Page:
Iristick Smart Glasses Get Smarter with 3D Printing

5 min read

Close-up of the 3-axis Pivot from the Iristick Z1 smart safety glasses

Iristick’s smart safety glasses are at the cutting edge of design and electronic engineering. Working with Materialise, Achilles Design was able to get Iristick into small-series manufacturing at least six months ahead of schedule, reduce initial investment costs, and go to market with an agile offering tailorable to customer requirements. 

Packed with sophisticated electronics yet light and comfortable enough to wear all day, Iristick’s 3D-printed smart safety glasses are at the cutting edge of design and electronic engineering — a world-first in function. Operators and inspectors can use the smart safety glasses to stream video in real-time to colleagues to record and share vital information, or call up technical data via the Internet. Built-in tools like voice control and barcode scanning help them execute industrial tasks like quality control and field maintenance completely hands-free.

But the reality is, wearers would also have had to wait a long time to experience these benefits, were it not for 3D printing. Working with Materialise to optimize design and production through 3D printing, Achilles Design was able to get Iristick into small-series manufacturing at least 6 months ahead of schedule, reduce initial investment costs by eliminating the need for expensive molds, and go to market with an agile offering tailorable to customer requirements.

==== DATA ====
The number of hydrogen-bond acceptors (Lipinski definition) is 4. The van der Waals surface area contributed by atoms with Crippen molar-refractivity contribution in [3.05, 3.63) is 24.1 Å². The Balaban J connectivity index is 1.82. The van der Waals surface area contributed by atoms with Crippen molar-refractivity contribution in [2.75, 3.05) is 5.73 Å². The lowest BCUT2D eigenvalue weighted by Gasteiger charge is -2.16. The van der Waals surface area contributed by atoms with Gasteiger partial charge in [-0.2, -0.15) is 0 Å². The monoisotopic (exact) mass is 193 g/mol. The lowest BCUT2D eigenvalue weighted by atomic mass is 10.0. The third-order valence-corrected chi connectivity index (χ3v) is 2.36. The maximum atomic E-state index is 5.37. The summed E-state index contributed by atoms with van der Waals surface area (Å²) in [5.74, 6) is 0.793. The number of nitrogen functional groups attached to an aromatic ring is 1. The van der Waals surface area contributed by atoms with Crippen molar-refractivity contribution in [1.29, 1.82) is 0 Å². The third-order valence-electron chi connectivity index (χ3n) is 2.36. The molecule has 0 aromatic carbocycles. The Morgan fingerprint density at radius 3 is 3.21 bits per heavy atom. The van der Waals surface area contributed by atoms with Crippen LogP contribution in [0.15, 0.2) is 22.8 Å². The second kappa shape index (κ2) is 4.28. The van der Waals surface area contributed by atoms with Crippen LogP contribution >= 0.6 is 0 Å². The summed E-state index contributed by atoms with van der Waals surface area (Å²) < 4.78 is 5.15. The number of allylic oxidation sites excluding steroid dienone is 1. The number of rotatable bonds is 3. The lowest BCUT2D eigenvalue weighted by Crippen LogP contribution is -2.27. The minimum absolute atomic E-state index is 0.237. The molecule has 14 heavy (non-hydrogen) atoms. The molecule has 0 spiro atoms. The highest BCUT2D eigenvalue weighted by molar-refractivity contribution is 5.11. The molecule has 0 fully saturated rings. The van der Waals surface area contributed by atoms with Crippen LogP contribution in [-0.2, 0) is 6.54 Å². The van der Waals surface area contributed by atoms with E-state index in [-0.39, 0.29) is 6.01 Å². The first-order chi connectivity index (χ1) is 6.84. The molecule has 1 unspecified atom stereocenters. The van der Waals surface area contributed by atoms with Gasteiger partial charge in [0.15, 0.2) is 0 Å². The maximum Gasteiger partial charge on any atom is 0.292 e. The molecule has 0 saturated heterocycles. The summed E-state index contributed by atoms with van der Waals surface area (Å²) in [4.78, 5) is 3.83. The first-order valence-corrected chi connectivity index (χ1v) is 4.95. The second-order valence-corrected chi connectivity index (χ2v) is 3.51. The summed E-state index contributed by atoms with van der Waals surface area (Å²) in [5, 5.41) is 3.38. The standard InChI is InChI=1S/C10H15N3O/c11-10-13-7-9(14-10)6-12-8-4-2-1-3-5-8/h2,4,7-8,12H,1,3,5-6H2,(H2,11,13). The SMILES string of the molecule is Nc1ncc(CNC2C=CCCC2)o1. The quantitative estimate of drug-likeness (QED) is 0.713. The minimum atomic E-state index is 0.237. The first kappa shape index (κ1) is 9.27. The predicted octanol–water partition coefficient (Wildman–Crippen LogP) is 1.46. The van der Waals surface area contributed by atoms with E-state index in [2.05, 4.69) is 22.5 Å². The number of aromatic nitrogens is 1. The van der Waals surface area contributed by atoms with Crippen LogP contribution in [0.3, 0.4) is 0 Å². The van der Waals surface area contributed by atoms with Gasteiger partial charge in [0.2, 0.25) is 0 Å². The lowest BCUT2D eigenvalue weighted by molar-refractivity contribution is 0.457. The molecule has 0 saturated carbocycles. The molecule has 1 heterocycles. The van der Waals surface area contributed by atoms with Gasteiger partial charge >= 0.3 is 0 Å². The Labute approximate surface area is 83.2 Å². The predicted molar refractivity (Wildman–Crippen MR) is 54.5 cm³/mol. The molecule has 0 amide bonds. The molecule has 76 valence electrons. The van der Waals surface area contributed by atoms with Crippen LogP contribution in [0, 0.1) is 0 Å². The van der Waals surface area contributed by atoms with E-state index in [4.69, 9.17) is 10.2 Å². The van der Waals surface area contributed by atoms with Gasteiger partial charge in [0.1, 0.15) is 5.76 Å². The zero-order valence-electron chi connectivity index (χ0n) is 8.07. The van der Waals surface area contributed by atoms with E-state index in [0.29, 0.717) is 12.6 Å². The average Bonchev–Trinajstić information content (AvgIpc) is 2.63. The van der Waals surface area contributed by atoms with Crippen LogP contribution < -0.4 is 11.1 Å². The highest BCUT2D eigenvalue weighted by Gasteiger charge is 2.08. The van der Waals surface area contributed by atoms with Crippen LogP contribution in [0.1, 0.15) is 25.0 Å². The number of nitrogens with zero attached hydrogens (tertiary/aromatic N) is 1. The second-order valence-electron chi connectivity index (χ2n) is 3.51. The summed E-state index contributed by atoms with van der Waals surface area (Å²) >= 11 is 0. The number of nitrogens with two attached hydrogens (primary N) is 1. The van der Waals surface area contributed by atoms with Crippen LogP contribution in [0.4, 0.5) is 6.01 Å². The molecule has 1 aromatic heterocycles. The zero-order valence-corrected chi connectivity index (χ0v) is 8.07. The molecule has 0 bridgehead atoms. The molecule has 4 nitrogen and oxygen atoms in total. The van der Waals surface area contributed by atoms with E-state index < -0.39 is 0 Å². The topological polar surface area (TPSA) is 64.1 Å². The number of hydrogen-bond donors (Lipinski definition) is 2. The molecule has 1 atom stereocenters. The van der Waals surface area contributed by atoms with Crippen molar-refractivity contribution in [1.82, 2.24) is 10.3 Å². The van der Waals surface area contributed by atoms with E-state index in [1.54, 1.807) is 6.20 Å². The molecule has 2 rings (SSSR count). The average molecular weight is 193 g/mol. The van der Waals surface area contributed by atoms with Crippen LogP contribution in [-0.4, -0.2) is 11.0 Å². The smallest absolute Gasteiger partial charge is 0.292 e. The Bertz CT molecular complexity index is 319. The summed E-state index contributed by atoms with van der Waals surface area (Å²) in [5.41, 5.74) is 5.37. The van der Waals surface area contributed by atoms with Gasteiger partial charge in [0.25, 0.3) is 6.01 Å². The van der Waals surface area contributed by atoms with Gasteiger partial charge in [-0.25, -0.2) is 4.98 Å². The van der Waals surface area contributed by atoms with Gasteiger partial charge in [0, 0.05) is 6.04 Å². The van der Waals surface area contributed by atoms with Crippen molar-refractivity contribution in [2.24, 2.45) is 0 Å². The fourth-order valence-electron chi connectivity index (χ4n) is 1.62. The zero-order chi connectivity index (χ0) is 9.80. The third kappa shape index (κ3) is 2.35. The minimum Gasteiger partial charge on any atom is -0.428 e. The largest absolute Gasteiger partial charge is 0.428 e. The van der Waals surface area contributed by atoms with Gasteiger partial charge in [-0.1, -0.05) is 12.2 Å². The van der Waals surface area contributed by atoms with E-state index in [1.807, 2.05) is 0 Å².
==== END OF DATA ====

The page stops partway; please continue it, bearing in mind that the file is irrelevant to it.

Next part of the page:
Iristick industrial smart glasses connected to a smartphone via a cabled docking station
Iristick industrial smart glasses connected to a cabled docking station

Iristick's smartphone-tethered smart glasses are lighter and more powerful than battery-operated models

De-risking the startup story

Just two years ago, Iristick was a start-up venture with one clear goal — to create smart-tech industrial safety glasses that remain comfortable throughout even the longest working shift. A simple objective, but one fraught with challenges. How to encompass significant and complex electronics into a frame without compromising ‘wearability’; how to cost-effectively fine-tune design; and how to quickly go from mock-up to market-ready in order to minimize business risk?

To help answer these questions, Achilles Design brought Materialise in to talk with Iristick. “Initially we were only really considering 3D printing for the prototyping phase”, says Riemer Grootjans, Iristick’s CEO. “We knew it could help us keep the process lean, delivering the flexibility of multiple design iterations without the associated cost and time restrictions of having to develop new injection molds with each new step forward we made.”

“Our design partner Achilles suggested we contact Materialise for help. I’m glad they did. Because when we saw the level of experience Materialise already had in printing high-end fashion glasses we realized something hugely important. We didn’t have to stop at prototyping, we could harness the benefits of 3D printing for agile small-series production. Printing safety and smart glasses was new for them, but as an innovative company we could see their passion to collaborate to find the right solution. And so our journey began.”

Optimizing design to make production a reality

The first job was to check that the 3D-printed material proposed – PA12 plastic – was strong enough for safety glasses. After extensive impact and other tests, it received the stamp of approval. “PA12 really is the ‘holy grail’ for prototyping and manufacturing and we use it in many applications,” says Tim Ruytjens, Product Development Lead at Achilles Design. “It has reliability, great strength and durability, and excellent surface finish.”